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Summer at Helen’s Tower

Summer at Helen’s Tower

It took me a few wrong turns and nearly becoming a trespasser before I finally found this place. It was a Sunday afternoon and I had one of those mad impulses to take my camera out on my own and explore but not really having any particular destination in mind. I get like this sometimes; restless to explore a place I haven’t found yet with an impatience that’s hard to contain. I poured over the map on my phone while I sat in the front seat of my car, my foot on the pedal ready for adventure. I didn’t have to search for long until I saw a pin for Helen’s Tower, a Victorian piece of history only a few miles away that I’d amazingly not hunted down yet. It was perfect! So off I went, tripod in the backseat just in case I got lucky.

Google maps took me in the direction of Newtownards and then up a tiny country road that I knew instantly I didn’t belong on; the big red letters saying “Private Road” being enough of a warning. But oh my the views! I could see right over Strangford Lough and hills that rolled for miles, peppered with the bright yellow gorse bushes that take over this time of year. I even came across deer roaming between fields and rolled down the window holding my breath to get a better look.

Realising that I’d have to find an alternative route to the tower without having an angry farmer chasing me down the lane, I took a few random turns before finally noticing a tiny, completely missable entrance on Crawfordsburn Road with two or three cars parked beside it. Swinging the tripod over my shoulder like Huckleberry Finn I optimistically made my way up the windy path, hoping I was heading in the right direction (there was no real sign letting me know I was in the right place!).

A few minutes in to the walk I was smitten. The path shone gold ahead of me with the summer afternoon light speckling through the leaves above me. Every now and again the trees would give way to something new; a meadow full of wildflowers or a lake full of nosey swans with a path cutting across the middle. The further I walked the more lost I felt in this new Narnia land that I had all to myself.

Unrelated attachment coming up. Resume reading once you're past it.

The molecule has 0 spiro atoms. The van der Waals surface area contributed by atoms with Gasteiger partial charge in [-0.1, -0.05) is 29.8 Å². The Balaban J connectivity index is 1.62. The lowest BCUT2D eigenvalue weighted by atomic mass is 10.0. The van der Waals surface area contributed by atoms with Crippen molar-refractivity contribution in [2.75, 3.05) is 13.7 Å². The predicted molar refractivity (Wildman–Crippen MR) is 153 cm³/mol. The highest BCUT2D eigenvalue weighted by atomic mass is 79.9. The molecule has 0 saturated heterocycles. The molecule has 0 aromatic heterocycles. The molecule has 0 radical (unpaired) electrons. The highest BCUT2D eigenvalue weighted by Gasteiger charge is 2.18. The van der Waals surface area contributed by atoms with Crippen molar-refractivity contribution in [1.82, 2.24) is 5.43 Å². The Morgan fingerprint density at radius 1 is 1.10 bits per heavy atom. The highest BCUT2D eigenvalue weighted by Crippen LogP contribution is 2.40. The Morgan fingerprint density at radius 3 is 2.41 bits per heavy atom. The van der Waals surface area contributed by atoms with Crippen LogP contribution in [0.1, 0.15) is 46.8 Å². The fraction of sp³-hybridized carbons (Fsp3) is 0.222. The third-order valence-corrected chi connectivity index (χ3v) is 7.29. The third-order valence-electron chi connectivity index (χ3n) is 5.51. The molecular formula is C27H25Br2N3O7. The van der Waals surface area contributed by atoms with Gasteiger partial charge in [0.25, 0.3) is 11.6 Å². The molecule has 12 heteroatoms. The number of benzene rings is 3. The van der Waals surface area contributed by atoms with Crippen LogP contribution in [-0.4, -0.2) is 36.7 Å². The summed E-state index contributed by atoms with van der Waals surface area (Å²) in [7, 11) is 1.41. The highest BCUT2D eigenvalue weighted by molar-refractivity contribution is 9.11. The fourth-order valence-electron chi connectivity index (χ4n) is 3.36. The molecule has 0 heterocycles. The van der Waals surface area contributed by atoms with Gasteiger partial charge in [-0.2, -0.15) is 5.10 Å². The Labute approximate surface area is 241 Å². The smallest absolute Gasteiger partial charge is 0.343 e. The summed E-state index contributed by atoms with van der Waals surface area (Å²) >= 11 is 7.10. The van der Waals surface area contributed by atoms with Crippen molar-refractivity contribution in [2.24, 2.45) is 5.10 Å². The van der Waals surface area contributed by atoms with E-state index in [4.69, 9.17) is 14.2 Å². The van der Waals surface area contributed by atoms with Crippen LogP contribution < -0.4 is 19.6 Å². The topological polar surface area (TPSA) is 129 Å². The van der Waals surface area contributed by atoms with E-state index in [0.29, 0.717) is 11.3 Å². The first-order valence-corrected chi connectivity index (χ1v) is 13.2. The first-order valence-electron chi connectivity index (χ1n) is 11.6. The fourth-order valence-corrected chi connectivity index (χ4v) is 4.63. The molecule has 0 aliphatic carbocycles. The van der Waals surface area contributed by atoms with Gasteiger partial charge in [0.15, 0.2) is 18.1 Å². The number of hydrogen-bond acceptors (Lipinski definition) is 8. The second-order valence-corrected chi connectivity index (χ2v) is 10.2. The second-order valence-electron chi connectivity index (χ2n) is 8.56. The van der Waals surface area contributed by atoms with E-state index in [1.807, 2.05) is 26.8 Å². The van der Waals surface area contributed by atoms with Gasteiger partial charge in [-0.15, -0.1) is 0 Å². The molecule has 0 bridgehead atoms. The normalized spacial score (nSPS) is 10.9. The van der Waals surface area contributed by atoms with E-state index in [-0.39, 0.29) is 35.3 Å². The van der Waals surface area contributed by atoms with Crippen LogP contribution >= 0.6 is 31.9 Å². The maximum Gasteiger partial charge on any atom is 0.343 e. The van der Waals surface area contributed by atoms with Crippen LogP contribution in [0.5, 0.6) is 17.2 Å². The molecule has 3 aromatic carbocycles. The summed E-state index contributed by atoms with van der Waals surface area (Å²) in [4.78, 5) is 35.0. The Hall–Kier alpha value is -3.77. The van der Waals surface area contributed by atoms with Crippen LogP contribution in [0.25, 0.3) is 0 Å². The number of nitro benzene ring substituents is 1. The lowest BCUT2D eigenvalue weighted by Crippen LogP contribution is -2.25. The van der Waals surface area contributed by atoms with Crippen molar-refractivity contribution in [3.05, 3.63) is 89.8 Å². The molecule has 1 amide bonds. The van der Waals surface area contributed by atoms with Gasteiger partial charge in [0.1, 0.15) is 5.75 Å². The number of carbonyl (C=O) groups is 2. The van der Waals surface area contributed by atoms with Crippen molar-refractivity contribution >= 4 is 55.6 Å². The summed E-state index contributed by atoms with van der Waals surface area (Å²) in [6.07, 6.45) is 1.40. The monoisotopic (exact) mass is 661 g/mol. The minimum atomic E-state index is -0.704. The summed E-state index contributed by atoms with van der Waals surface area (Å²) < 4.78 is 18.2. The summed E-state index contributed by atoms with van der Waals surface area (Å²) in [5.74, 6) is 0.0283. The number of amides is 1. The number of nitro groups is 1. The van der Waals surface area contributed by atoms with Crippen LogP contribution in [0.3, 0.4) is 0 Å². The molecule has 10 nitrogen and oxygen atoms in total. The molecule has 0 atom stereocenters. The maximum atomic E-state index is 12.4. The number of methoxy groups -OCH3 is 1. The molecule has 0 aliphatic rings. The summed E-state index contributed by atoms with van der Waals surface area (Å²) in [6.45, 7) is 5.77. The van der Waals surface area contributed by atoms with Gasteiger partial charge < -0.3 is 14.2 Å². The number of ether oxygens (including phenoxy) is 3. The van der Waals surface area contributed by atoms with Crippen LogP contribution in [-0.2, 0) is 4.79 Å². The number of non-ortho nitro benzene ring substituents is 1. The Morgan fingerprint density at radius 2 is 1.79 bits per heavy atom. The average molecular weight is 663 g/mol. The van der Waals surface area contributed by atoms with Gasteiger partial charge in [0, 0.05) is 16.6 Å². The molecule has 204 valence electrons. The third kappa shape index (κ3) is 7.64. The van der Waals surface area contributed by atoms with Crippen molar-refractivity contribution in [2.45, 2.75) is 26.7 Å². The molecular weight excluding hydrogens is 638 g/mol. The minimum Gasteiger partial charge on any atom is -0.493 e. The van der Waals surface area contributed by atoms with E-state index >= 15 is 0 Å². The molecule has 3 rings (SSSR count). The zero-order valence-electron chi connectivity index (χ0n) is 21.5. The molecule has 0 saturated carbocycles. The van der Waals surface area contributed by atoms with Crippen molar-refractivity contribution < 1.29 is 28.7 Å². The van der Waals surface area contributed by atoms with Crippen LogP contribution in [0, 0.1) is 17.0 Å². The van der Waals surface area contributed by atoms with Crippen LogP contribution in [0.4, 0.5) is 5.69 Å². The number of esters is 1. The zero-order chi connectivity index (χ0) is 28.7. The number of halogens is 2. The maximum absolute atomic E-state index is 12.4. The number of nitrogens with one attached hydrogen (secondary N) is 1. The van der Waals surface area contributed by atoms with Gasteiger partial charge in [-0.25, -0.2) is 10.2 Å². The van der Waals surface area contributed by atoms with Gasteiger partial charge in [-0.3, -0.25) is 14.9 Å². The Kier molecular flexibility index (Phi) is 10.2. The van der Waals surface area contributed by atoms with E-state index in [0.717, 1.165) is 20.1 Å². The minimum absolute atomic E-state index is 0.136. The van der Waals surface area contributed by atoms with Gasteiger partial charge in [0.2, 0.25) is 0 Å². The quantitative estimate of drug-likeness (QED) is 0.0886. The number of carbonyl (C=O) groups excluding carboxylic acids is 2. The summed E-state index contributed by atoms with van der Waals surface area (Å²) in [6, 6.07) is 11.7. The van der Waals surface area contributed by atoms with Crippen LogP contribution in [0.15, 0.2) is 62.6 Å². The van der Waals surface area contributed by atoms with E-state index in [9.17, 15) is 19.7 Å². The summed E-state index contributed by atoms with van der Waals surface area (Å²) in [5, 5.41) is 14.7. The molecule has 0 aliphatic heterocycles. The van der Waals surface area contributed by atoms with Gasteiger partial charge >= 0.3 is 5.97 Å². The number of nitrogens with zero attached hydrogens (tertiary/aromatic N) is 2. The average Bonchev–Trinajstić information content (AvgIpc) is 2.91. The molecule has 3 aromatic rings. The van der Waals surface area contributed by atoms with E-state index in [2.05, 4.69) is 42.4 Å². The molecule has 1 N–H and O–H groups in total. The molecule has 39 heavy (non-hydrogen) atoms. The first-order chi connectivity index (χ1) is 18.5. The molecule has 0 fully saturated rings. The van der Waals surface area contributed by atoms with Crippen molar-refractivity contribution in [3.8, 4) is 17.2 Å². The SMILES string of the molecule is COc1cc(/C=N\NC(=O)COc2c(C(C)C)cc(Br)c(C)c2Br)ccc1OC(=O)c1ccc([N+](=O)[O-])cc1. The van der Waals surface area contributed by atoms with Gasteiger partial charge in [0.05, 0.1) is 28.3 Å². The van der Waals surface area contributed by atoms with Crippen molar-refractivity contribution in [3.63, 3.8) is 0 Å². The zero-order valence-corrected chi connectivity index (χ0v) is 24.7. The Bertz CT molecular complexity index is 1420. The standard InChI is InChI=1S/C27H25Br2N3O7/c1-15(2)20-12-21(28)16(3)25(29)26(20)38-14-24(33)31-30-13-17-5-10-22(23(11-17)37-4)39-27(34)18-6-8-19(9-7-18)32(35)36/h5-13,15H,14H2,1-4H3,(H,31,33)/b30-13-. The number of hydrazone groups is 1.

Eventually the path turned in to a hill and I knew I was coming close to the tower. Panting and cursing the tripod that was now burrowing a hole in my shoulder, I climbed over root-covered paths that threatened to trip me if I wasn’t careful. Rhododendrons seemed to spring up out of nowhere and bluebells were out in full force. Sweating like pig I wasn’t exactly feeling princess-y but I could see the roof of the tower between the trees! It was beautiful and I gazed up at it while I splayed out on the grass recovering from the unexpected hike.

This place is a true gem and each time I’ve been it’s been practically deserted of people. An even bigger surprise was learning that you can actually rent this spot out via the Irish Landmark Trust – can you imagine?!! It would be the perfect romantic getaway for two with the rooftop providing the perfect spot to survey “your” land while sipping on a few glasses of wine. While I was forced to make do with being a lowly civilian I could still see why there were numerous poems written about this place (Tennyson himself penned one in honour of the tower); the woodlands surrounding it are full of magic and even today it feels like you’re a million miles away from anyone else.

I started to make my way back to the car when the sun started to fall low and I remembered with a panic that I was all by myself in a place devoid of people. I half-ran half-skipped back to the car and promised myself that this would be my secret space this summer (a secret that I definitely couldn’t not share it seems!) and that I would be back to explore more. But maybe with Andrew next time as my Tower bodyguard/photographer…

P.S. The Irish Landmark Trust have a tonne of properties you should have a look at if staying in a ridiculously romantic location is your thing! It’s not an ad but just a vital piece of information I’ve newly learned!

 

 

 

The Best Local Places to Find Wildflowers

The Best Local Places to Find Wildflowers

Fun fact: one of my first jobs was in a florist. OK maybe not that fun but it’s true! Back in yesteryear when I was 16, I worked each Saturday and Sunday in a wee shop called The Flower Bowl in Armagh for the grand whopping sum of £3.50 an hour. While the money sounds like absolute pittance now, in my mind I thought I was rich (it funded my addiction to Natural Collection lipgloss).